Detailed comparisons between theoretical calculations and experiment in Er III (Biémont et al. 2001a) and Tm III (Li et al. 2001) have emphasized the fact that the 4f-5d transitions deserve special attention in lanthanides in relation to the fact that 4f electrons are deeply imbedded inside the 5s25p6 closed shells of the xenon core. A difficulty arises because the analytical core-polarization and core-penetration corrections to the dipole operator are no longer valid (see e.g. Quinet et al. 1999). A possible solution is to apply an empirical scaling factor to the uncorrected <4f|r|5d> radial matrix element. Although this semi-empirical approach could be useful, it was not followed in the present work. Instead, we have preferred to introduce in the model explicit interactions between the configurations of interest (i.e. 4f4 and 4f35d) and some higher configurations with three, two or one electron(s) in the 4f subshell. More precisely, configuration interaction was explicitly retained among the configurations 4f4 + 4f36p + 4f35f + 4f36f + 4f25d2 + 4f26s2 + 4f26p2 + 4f25d6s and 4f35d + 4f36d + 4f36s + 4f25d6p + 4f26s6p + 4f5d3 + 4f5d26s + 4f5d6s2. These configuration lists extend considerably those considered by Bord (2000) (i.e. 4f4+ 4f25d2 + 4f25d6s + 4f36p and 4f35d + 4f36s) and are expected to include the most important effects due to intravalence and core-valence correlation. The core-core correlation could a priori be tested by considering the one- and two-electron excitations from the 5s and 5p subshells to 4f but this was prevented, in the present work, by the computer limitations.
The HFR method was combined with a least-squares optimization routine minimizing the discrepancies between observed and calculated energy levels. More precisely, the average energy ( ) and the spin-orbit integral () were adjusted using the five 4f4 levels within the 5I multiplet. The average energy ( ), the Slater parameters (, ) and the spin-orbit integrals (, ) were optimized using the twenty-four experimental 4f35d levels taken from the NIST compilation (Martin et al. 1978). The effective interaction operators (, and ) could not be included in the fitting procedure of 4f35d levels because of the lack of experimental level values in this configuration. The radial parameters adopted in the present calculations are reported in Table 3. For the other configurations (for which no experimental levels are available), a scaling factor of 0.85 was applied to the , and integrals in order to partly take into account interaction with distant configurations not included explicitly in the physical model, according to a well-established procedure. In addition, the average energies were adjusted to reproduce the energies predicted by Brewer (1971) for the lowest level of each configuration, i.e. 4f36p 5K5 ( cm-1), 4f25d2 5L6( cm-1), 4f25d6s 5K5 ( cm-1), 4f26s2 3H4 ( cm-1), 4f26p2 5I4( cm-1), 4f36s 5I ( cm-1), 4f25d6p 5L ( cm-1) and 4f26s6p 5I ( cm-1).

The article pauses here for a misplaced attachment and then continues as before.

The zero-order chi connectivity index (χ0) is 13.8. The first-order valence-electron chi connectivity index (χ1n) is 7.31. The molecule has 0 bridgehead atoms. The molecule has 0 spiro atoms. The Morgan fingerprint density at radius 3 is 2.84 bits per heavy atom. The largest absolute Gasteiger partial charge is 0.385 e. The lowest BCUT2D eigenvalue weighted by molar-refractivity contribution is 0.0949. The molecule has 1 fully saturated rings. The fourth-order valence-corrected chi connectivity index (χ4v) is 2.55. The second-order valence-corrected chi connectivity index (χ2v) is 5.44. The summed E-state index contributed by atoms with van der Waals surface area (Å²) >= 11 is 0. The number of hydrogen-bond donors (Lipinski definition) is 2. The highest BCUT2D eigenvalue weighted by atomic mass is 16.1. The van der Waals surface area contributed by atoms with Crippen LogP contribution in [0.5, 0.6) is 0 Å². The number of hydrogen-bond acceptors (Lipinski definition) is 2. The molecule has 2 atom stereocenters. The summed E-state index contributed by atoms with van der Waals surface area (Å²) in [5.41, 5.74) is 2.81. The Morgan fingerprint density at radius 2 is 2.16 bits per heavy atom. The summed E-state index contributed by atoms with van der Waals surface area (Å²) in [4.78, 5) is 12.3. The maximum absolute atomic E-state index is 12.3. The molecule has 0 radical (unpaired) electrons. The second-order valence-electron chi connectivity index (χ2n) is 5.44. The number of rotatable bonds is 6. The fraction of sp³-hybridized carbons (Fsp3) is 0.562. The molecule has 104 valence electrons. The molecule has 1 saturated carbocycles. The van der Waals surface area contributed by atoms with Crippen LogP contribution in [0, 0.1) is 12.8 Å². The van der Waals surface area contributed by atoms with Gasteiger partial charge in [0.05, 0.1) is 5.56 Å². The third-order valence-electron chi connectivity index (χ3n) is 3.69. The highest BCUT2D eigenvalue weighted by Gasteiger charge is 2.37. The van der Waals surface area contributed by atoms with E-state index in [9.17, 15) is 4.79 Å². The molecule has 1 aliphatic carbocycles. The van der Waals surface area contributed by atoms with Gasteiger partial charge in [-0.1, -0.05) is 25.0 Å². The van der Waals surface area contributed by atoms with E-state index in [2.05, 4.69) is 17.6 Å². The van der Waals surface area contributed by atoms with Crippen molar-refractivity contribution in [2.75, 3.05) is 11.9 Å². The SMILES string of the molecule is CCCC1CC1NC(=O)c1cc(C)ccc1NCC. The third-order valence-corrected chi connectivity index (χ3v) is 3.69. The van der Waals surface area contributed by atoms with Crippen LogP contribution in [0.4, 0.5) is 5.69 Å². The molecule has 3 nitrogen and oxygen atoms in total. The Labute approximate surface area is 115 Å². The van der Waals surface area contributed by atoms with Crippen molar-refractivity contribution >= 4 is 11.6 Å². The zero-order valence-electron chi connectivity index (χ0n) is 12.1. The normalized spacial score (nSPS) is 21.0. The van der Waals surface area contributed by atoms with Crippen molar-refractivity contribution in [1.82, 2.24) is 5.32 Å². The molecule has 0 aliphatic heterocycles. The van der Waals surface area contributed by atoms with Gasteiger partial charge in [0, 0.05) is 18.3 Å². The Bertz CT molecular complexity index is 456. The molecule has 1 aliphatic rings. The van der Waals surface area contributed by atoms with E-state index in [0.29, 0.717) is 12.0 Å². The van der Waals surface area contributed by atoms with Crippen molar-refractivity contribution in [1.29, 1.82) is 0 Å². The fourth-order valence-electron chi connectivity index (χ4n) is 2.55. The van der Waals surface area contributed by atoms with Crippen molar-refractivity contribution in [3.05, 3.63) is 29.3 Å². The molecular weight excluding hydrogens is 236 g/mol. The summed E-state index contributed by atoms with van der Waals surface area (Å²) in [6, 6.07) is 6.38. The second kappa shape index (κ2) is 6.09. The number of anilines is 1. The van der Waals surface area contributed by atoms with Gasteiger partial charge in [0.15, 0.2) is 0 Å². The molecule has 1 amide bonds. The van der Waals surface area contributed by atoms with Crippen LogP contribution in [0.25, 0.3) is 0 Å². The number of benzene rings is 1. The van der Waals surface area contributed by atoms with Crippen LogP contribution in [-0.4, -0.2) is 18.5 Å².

The calculated energy levels are compared with experiments, when available, in Table 4 for odd-parity levels below 33000 cm-1. In view of the very good agreement between theory and experiment (the mean deviation is 0.23%), the new calculated levels are expected to be reliable to a few tens of percent and, consequently, can be used to support future analysis and identification work. We report also in Table 4 the calculated Landé g-factors. They agree well with the values calculated by Bord (2000): for 34 odd levels, the largest discrepancies appearing, as expected, for the strongly perturbed levels: , 27788.2 and 29397.3 cm-1. There are no other g-factors available for comparison.
|Config.||Parameter||Ab initio||Fit||Fit/ab initio|
|4f35d||6||15290||0.724||93% (4I)5d 5L|
|4f35d||5||15262.2||15322||-60||0.683||90% (4I)5d 5K + 6% (4I)5d 3I|
|4f35d||6||16938.1||16944||-6||0.910||95% (4I)5d 5K|
|4f35d||7||17077||0.915||96% (4I)5d 5L|
|4f35d||7||18656.3||18628||28||1.053||97% (4I)5d 5K|
|4f35d||4||18883.7||18819||65||0.625||88% (4I)5d 5I + 9% (4I)5d 3H|
|4f35d||8||18980||1.043||98% (4I)5d 5L|
|4f35d||3||19211.0||19271||-60||0.547||77% (4I)5d 5H + 10% (4I)5d 3G + 7% (4F)5d 5H|
|4f35d||5||19740||0.887||40% (4I)5d 3I + 36% (4I)5d 5I + 6% (4I)5d 5H|
|4f35d||4||20144.3||20082||62||0.871||64% (4I)5d 5H + 18% (4I)5d 3H|
|4f35d||2||20218||0.343||94% (4I)5d 5G|
|4f35d||8||20410.9||20373||38||1.149||96% (4I)5d 5K|
|4f35d||5||20388.9||20388||1||0.936||56% (4I)5d 5I + 15% (4I)5d 3H + 12% (4I)5d 3I|
|4f35d||3||20560||0.870||77% (4I)5d 5G + 10% (4I)5d 3G + 7% (4I)5d 5H|
|4f35d||6||20822||1.029||33% (4I)5d 5I + 32% (4I)5d 3I + 14% (4I)5d 3K|
|4f35d||9||20975||1.133||99% (4I)5d 5L|
|4f35d||4||21183||1.034||51% (4I)5d 5G + 15% (4I)5d 3G + 13% (4I)5d 3H|
|4f35d||5||21886.8||21878||9||1.021||61% (4I)5d 5H + 22% (4I)5d 3I|
|4f35d||6||22047.8||22048||0||1.088||60% (4I)5d 5I + 12% (4I)5d 5H + 10% (4I)5d 3I|
|4f35d||9||22197.0||22171||26||1.217||95% (4I)5d 5K|
|4f35d||4||22438||0.934||39% (4I)5d 3H + 34% (4I)5d 5G + 11% (4I)5d 5H|
|4f35d||7||22702.9||22665||37||1.151||61% (4I)5d 5I + 17% (4I)5d 3I + 13% (4I)5d 3K|
|4f35d||5||22787||1.215||71% (4I)5d 5G + 7% (4I)5d 3G + 7% (4I)5d 5H|
|4f35d||6||22918||0.991||47% (4I)5d 3K + 28% (4I)5d 5H + 6% (2H)5d 3K|
|4f35d||10||23041||1.199||99% (4I)5d 5L|